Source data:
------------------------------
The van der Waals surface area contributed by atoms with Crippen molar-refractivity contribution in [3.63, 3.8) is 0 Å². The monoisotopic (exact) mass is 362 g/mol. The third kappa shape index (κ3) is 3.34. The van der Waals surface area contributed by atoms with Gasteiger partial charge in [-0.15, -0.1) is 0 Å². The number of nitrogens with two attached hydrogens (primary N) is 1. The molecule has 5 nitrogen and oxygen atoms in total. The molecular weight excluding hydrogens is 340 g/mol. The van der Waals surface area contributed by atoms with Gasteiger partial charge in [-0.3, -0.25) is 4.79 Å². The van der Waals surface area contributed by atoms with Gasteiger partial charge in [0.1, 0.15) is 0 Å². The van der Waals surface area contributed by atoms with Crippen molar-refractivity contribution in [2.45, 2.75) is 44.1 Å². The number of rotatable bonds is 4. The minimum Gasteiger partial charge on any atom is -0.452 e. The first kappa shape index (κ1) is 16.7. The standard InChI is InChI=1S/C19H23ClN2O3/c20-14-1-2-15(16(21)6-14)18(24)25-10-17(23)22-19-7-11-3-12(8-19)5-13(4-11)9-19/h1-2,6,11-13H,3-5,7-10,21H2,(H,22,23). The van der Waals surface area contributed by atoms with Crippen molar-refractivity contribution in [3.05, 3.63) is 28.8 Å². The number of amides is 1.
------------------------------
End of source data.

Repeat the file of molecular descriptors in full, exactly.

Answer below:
The van der Waals surface area contributed by atoms with Crippen molar-refractivity contribution in [3.63, 3.8) is 0 Å². The monoisotopic (exact) mass is 362 g/mol. The third kappa shape index (κ3) is 3.34. The van der Waals surface area contributed by atoms with Gasteiger partial charge in [-0.15, -0.1) is 0 Å². The number of nitrogens with two attached hydrogens (primary N) is 1. The molecule has 5 nitrogen and oxygen atoms in total. The molecular weight excluding hydrogens is 340 g/mol. The van der Waals surface area contributed by atoms with Gasteiger partial charge in [-0.3, -0.25) is 4.79 Å². The van der Waals surface area contributed by atoms with Gasteiger partial charge in [0.1, 0.15) is 0 Å². The van der Waals surface area contributed by atoms with Crippen molar-refractivity contribution in [2.45, 2.75) is 44.1 Å². The number of rotatable bonds is 4. The minimum Gasteiger partial charge on any atom is -0.452 e. The first kappa shape index (κ1) is 16.7. The standard InChI is InChI=1S/C19H23ClN2O3/c20-14-1-2-15(16(21)6-14)18(24)25-10-17(23)22-19-7-11-3-12(8-19)5-13(4-11)9-19/h1-2,6,11-13H,3-5,7-10,21H2,(H,22,23). The van der Waals surface area contributed by atoms with Crippen molar-refractivity contribution in [3.05, 3.63) is 28.8 Å². The number of amides is 1.